IBM has been a big player in information management for as long as anyone can remember. But when, in February 2006, it pledged to invest more than $1 billion over three years in building a software platform of management tools and services, it was clear it had some big new plans.
The strategy as outlined at IBM’s inaugural Information On-Demand conference held in Anaheim, Los Angeles in October 2006, is to create a common platform that stretches across its middleware and consulting divisions, and which focuses on the convergence of search, database and collaboration software. The goal of Information On-Demand is to enable customers to free up their data, regardless of format or structure and turn it into useful information and services.
This is a proposition that resonates well with many companies, many of which are struggling with the task of knitting together the vast sea of data residing in relational databases, content management systems, emails, blogs, podcasts, RFID chips, video clips and images. Solving this information problem is creating a booming software and services market estimated to be worth $69 billion globally by 2009.
Ambush Goyal, general manager at IBM Information Management Software, says that its new Information Server will help organisations “take back control of all their constituent parts” and by obtaining data from multiple sources, provide a way to deliver the right information in the right context.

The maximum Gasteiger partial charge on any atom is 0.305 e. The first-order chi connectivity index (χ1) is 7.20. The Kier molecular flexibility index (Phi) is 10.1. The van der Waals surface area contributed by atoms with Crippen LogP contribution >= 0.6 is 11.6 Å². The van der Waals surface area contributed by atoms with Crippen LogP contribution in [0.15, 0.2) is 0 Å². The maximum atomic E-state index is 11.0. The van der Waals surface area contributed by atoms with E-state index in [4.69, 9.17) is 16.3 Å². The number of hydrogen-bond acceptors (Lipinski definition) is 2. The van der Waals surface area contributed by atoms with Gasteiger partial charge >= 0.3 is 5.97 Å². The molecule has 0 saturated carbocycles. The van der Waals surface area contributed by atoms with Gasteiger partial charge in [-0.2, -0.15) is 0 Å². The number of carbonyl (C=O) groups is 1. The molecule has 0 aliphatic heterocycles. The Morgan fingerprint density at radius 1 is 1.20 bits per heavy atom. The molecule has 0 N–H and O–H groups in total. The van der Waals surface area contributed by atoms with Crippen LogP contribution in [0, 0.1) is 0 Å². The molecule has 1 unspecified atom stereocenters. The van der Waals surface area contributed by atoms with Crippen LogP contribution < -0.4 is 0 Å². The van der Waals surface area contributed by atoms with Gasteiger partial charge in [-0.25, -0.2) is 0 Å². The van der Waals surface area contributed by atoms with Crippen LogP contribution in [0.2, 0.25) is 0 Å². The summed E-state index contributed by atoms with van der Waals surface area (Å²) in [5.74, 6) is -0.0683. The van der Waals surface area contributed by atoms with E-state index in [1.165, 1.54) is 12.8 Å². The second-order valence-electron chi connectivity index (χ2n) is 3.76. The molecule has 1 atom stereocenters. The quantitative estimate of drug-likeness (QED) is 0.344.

The Information Server is designed to work alongside other IBM data integration tools, such as its master data management product, data integration suite and information integrator, giving all the tools and the data a common metadata framework, user interfaces and reporting structures via a service-orientated architecture.
Building a server that deals strictly with data-intensive issues is akin to the application servers that appeared in the mid 1990’s, according to Goyal. And he is certain that other vendors will be forced to follow suit. “I am willing to bet that down the road analysts will create a category like [we have for] application servers and they will start writing about information servers as a category,” he says.